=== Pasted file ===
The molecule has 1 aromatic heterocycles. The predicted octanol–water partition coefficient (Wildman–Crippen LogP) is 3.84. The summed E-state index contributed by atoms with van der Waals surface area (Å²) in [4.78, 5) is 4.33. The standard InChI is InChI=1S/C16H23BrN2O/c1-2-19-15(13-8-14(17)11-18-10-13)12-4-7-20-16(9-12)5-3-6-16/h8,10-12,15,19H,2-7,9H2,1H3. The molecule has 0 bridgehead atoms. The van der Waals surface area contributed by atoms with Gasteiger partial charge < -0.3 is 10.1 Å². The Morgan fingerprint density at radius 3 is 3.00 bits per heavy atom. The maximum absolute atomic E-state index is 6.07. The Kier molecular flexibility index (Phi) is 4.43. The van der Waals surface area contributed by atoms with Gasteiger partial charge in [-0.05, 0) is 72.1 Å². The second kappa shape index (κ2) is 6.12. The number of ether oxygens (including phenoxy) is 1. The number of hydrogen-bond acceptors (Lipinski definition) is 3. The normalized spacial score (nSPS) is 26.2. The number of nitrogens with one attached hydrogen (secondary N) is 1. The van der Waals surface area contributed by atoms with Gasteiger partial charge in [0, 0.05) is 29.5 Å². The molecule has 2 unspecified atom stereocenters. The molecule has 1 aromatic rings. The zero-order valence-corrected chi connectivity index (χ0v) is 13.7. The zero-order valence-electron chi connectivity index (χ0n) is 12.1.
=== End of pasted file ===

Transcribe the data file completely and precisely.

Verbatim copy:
The molecule has 1 aromatic heterocycles. The predicted octanol–water partition coefficient (Wildman–Crippen LogP) is 3.84. The summed E-state index contributed by atoms with van der Waals surface area (Å²) in [4.78, 5) is 4.33. The standard InChI is InChI=1S/C16H23BrN2O/c1-2-19-15(13-8-14(17)11-18-10-13)12-4-7-20-16(9-12)5-3-6-16/h8,10-12,15,19H,2-7,9H2,1H3. The molecule has 0 bridgehead atoms. The van der Waals surface area contributed by atoms with Gasteiger partial charge < -0.3 is 10.1 Å². The Morgan fingerprint density at radius 3 is 3.00 bits per heavy atom. The maximum absolute atomic E-state index is 6.07. The Kier molecular flexibility index (Phi) is 4.43. The van der Waals surface area contributed by atoms with Gasteiger partial charge in [-0.05, 0) is 72.1 Å². The second kappa shape index (κ2) is 6.12. The number of ether oxygens (including phenoxy) is 1. The number of hydrogen-bond acceptors (Lipinski definition) is 3. The normalized spacial score (nSPS) is 26.2. The number of nitrogens with one attached hydrogen (secondary N) is 1. The van der Waals surface area contributed by atoms with Gasteiger partial charge in [0, 0.05) is 29.5 Å². The molecule has 2 unspecified atom stereocenters. The molecule has 1 aromatic rings. The zero-order valence-corrected chi connectivity index (χ0v) is 13.7. The zero-order valence-electron chi connectivity index (χ0n) is 12.1.